African Pilot - July 2004

Daimler Chrysler SA Aerobatic Championships 2004 - Text and photos by Pete van der Spek.

Some of the best pilots in South Africa gathered in East London over the weekend of 3,4 and 5 June to compete for the coveted aerobatic trophies. It wasn’t just about pride; it was about being good at what they do. It wasn’t about being better than anyone else; it was being good at the job in hand! It was camaraderie and being with other pilots who enjoy flying and talking about aircraft. It was great.

Covering this type of event for the first time, I did not quite know what to expect and was actually surprised to watch the pilots flying quite high. Then, I figured out just why! Doing snap rolls and stall turns and flat spins can turn into problems and therefore, height is the one thing that is needed.

The discipline of championship aerobatics is not the same type we normally see at an airshow. Instead, the pilot flies two different routines, namely, known and unknown. Over the two days of competition, each pilot has the same routine to perform and needs to fly the routine as closely and precisely as possible. The judges immediately pounce on any hesitation or wrong move and points are deducted. The judging is very strict in accordance with overseas standards so that anyone that scores a score between 75 and 80 percent will probably do well in the world aerobatic championships.

The other criterion is to fly in the “box”. Ok, that might sound strange to some but it’s fairly straightforward actually. On the ground are markers that mark out a “box” and the pilots need to keep within that box or lose points and also to not stray outside the upper and lower heights designated.

 

Thirteen pilots from all over South Africa entered and the intrepid pilots did some fine flying. The star of the weekend was Glen Dell in the only aircraft of its type in South Africa, namely the Slick 360. Glen performed extremely well over the 2 days and finished up 1st in the advanced section. The aircraft is very agile and had the other pilots queuing up to try it out after the competition.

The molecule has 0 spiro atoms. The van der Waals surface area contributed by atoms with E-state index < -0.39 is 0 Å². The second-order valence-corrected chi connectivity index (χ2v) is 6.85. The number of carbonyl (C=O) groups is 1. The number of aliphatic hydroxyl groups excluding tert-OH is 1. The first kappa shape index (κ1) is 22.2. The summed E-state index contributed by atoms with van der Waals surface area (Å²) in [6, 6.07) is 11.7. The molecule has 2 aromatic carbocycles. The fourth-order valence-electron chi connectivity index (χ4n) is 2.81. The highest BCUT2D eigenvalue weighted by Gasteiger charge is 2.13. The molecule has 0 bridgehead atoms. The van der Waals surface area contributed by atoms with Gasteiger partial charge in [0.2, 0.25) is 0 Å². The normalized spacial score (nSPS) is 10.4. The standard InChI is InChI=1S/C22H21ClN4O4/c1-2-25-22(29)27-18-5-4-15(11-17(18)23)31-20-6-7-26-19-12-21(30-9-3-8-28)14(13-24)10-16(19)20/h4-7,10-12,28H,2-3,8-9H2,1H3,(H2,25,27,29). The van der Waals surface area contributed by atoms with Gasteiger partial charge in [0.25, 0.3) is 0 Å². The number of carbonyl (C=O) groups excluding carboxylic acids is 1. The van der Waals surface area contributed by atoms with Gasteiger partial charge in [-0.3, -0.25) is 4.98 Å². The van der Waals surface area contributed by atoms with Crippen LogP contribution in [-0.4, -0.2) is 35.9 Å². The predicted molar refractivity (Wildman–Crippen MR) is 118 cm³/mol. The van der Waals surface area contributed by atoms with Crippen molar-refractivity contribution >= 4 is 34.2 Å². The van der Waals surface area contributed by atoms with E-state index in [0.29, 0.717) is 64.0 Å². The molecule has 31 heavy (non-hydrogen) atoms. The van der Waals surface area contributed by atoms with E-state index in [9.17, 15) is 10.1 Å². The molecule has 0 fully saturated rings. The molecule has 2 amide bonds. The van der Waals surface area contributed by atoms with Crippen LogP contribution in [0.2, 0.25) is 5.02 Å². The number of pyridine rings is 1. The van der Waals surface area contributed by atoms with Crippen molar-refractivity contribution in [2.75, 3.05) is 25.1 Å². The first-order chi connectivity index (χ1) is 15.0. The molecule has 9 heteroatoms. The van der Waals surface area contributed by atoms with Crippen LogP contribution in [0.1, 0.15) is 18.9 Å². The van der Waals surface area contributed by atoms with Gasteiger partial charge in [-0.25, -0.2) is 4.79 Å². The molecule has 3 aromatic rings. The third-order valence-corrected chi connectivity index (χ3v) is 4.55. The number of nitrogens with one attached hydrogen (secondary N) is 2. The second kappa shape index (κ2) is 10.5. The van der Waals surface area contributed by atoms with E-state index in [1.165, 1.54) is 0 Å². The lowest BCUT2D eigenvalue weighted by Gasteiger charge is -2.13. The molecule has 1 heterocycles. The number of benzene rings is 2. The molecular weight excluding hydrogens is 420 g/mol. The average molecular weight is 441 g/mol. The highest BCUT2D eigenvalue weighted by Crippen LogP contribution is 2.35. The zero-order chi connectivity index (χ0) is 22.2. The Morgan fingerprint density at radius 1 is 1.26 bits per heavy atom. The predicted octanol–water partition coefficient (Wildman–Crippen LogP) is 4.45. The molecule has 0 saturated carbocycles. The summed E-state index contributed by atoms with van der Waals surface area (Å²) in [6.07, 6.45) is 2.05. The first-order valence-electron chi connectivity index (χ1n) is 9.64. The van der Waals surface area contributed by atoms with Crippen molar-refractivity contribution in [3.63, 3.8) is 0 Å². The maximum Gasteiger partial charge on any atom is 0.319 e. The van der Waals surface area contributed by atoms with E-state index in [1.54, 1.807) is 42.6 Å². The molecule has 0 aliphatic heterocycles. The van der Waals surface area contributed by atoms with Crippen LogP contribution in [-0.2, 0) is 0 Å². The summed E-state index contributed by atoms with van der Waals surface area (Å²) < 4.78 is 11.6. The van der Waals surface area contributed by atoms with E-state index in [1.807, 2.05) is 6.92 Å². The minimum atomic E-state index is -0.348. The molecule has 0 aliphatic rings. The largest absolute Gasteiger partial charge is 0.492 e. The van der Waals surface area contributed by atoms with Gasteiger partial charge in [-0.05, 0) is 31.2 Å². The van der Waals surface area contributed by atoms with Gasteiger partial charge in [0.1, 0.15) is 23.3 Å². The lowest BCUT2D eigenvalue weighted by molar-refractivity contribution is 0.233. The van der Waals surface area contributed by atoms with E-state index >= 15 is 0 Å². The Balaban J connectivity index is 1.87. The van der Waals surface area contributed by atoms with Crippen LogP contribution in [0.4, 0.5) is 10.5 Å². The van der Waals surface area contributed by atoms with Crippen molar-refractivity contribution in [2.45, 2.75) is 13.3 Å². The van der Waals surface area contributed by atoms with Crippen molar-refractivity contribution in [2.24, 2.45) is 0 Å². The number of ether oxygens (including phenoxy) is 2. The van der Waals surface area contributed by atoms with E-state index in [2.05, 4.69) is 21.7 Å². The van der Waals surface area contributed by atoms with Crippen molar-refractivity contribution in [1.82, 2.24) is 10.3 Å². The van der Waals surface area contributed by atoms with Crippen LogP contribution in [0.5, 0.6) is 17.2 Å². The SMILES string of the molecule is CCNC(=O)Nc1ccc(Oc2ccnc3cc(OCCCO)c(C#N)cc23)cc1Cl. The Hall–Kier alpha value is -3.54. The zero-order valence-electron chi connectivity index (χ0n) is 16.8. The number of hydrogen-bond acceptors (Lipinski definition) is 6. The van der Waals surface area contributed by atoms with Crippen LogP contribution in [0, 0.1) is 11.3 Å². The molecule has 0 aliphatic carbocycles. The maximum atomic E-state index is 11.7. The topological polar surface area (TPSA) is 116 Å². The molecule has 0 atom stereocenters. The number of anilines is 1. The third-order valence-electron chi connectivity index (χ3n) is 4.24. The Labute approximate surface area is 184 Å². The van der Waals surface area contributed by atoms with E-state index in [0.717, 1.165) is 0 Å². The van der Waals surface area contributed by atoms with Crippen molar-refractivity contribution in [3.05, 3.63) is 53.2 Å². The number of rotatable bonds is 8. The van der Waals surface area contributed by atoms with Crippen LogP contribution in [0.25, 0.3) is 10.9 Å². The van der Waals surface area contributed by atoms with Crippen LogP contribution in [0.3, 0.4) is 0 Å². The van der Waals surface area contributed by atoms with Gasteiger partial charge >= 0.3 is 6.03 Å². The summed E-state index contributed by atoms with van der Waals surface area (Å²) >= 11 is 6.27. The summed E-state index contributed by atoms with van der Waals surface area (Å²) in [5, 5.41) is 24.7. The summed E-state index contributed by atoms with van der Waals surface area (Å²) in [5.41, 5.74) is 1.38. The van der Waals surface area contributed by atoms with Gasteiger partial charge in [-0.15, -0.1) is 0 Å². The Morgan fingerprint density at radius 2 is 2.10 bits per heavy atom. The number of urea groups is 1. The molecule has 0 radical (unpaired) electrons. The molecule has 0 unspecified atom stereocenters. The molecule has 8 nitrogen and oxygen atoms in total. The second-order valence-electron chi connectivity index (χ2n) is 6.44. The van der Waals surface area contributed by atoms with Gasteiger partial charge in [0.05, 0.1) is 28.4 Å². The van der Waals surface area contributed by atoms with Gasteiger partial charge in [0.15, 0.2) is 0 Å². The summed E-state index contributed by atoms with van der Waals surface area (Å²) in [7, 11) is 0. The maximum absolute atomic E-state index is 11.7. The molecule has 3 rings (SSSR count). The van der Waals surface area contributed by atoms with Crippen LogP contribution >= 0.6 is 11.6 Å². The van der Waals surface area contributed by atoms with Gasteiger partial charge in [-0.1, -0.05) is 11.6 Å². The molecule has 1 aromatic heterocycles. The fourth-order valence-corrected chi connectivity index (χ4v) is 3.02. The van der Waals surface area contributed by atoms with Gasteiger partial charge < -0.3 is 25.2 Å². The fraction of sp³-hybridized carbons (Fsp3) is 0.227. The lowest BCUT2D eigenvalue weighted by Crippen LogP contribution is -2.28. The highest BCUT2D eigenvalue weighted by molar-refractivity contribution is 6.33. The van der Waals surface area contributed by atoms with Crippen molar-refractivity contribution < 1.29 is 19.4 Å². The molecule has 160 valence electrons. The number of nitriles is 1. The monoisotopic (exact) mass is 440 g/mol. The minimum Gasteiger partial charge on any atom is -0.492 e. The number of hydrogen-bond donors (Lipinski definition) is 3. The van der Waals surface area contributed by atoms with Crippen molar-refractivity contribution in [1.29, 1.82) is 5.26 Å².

Happiest of all the pilots was Findlay Smith from Cape Town. Competing in his very first competition, he finished a credible second in the sportsman section. Nice to see a novice flying in this demanding regime.

As far as camaraderie is concerned, the best example is Ian Billing sharing his Trade Centre Zlin 50 with Helmut Ludwig when the latter’s aircraft conked out on him a week before the Nationals. The fact that the nationals were held at East London paid dividends for the pilots in that they had a ready workshop handy and could make repairs when needed (and they were) – a point not missed by local man, Mark Oostingh. He was the main driving force to have the championship at East London so he must have felt justified….

The results were :

Advanced :

  1. Glen Dell Slick 360
  2. Helm Ludwig Zlin 50
  3. Ian Billing Zlin 50

Intermediate :

  1. Chris Twyford Pitts
  2. Stan Oliver Yak 55

Sportsman :

  1. Laszlo Liskay Zlin 142
  2. Findlay Smith Yak 52

The team to represent South Africa at the world championships in August was announced. The team consisted of :

  • Glen Dell
  • Helm Ludwig
  • Cocky Beneke
  • Chris Twyford (Manager)
  • John Gaillard (Chief SA and World Judge)
  • Trish Ludwig (Judge)

Saturday saw the fun part of the weekend where the public were invited to an open day (free of charge – yes that’s correct – free) and they were able to watch the pilots putting their aircraft through their paces. Of course, the height and box factors were removed and both Mark Hensman and Glen Dell did their best to scare the hell out of us mere mortals on the ground with some very capable and controlled flying – albeit much lower than the previous two days. Both guys have an uncanny sense with their respective aircraft and had us WOW’ing time and again. All that saw it will long remember Mark's rolling short finals. To top it all, Mark came past with canopy open and waved to the crowd. He promptly lost the ear coverings to his headset. When asked why he opened the canopy, he said, “well I had to wave didn’t I?” – what a showman! Niels and a few of his friends had a collection of interesting aircraft there to take sponsors for flights. Niels and friends own a beautiful Tiger Moth and an Auster and he doesn’t let anyone pass without giving them a rundown on the aircraft.

Probably the best looking aircraft there was Mark Oostingh’s Extra, decked out in the South African flag and looking just stunning – as the ladies said, “very pretty”.

The event was sponsored mainly by Daimler Chrysler and they must be congratulated for the foresight and help, in keeping aerobatics alive in SA. They are also sponsors of the airshow that is held in East London every 2 years.

When I asked Glen why so few aircraft fly in the event, he said that probably the cost of owning an aerobatic aircraft was the main reason. He suggested that aircraft could be syndicated – each aircraft could be owned by X number of pilots and each has a turn flying his/her routine. It certainly makes good sense. John Gaillard mentioned that moves were afoot to get all the Yak 52 pilots in the country to enter a Yak 52 competition – but the idea was still in it’s infancy. Watch this space!

African Pilot - July 2004

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